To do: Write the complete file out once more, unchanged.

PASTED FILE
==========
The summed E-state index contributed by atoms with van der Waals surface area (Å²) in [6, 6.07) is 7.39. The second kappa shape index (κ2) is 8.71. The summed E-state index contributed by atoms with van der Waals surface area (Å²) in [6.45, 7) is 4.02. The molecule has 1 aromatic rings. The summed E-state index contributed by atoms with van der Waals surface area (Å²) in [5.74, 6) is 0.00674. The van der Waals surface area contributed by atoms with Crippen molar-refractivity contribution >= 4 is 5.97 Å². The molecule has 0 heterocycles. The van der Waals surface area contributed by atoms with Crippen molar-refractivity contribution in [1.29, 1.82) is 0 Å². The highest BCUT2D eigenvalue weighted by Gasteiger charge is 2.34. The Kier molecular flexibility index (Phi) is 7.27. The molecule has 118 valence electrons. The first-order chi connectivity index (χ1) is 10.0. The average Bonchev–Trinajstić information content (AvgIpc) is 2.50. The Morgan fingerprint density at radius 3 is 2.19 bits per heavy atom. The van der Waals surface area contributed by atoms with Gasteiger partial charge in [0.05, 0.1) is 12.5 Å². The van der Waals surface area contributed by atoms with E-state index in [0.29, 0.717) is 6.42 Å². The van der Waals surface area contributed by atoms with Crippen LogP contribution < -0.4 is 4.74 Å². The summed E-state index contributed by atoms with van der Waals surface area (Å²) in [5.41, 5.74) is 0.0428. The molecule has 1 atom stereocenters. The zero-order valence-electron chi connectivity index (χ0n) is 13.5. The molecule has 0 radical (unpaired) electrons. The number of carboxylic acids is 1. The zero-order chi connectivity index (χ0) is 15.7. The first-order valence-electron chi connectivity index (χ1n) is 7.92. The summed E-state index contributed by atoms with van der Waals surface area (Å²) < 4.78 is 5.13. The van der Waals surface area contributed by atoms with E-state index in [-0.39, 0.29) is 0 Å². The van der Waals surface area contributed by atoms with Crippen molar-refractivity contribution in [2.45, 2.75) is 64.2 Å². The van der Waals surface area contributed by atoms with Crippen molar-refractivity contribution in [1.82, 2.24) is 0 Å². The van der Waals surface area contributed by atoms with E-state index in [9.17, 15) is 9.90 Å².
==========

The summed E-state index contributed by atoms with van der Waals surface area (Å²) in [6, 6.07) is 7.39. The second kappa shape index (κ2) is 8.71. The summed E-state index contributed by atoms with van der Waals surface area (Å²) in [6.45, 7) is 4.02. The molecule has 1 aromatic rings. The summed E-state index contributed by atoms with van der Waals surface area (Å²) in [5.74, 6) is 0.00674. The van der Waals surface area contributed by atoms with Crippen molar-refractivity contribution >= 4 is 5.97 Å². The molecule has 0 heterocycles. The van der Waals surface area contributed by atoms with Crippen molar-refractivity contribution in [1.29, 1.82) is 0 Å². The highest BCUT2D eigenvalue weighted by Gasteiger charge is 2.34. The Kier molecular flexibility index (Phi) is 7.27. The molecule has 118 valence electrons. The first-order chi connectivity index (χ1) is 10.0. The average Bonchev–Trinajstić information content (AvgIpc) is 2.50. The Morgan fingerprint density at radius 3 is 2.19 bits per heavy atom. The van der Waals surface area contributed by atoms with Gasteiger partial charge in [0.05, 0.1) is 12.5 Å². The van der Waals surface area contributed by atoms with E-state index in [0.29, 0.717) is 6.42 Å². The van der Waals surface area contributed by atoms with Crippen LogP contribution < -0.4 is 4.74 Å². The summed E-state index contributed by atoms with van der Waals surface area (Å²) in [5.41, 5.74) is 0.0428. The molecule has 1 atom stereocenters. The zero-order valence-electron chi connectivity index (χ0n) is 13.5. The molecule has 0 radical (unpaired) electrons. The number of carboxylic acids is 1. The zero-order chi connectivity index (χ0) is 15.7. The first-order valence-electron chi connectivity index (χ1n) is 7.92. The summed E-state index contributed by atoms with van der Waals surface area (Å²) < 4.78 is 5.13. The van der Waals surface area contributed by atoms with E-state index in [-0.39, 0.29) is 0 Å². The van der Waals surface area contributed by atoms with Crippen molar-refractivity contribution in [2.45, 2.75) is 64.2 Å². The van der Waals surface area contributed by atoms with Crippen molar-refractivity contribution in [1.82, 2.24) is 0 Å². The van der Waals surface area contributed by atoms with E-state index in [9.17, 15) is 9.90 Å².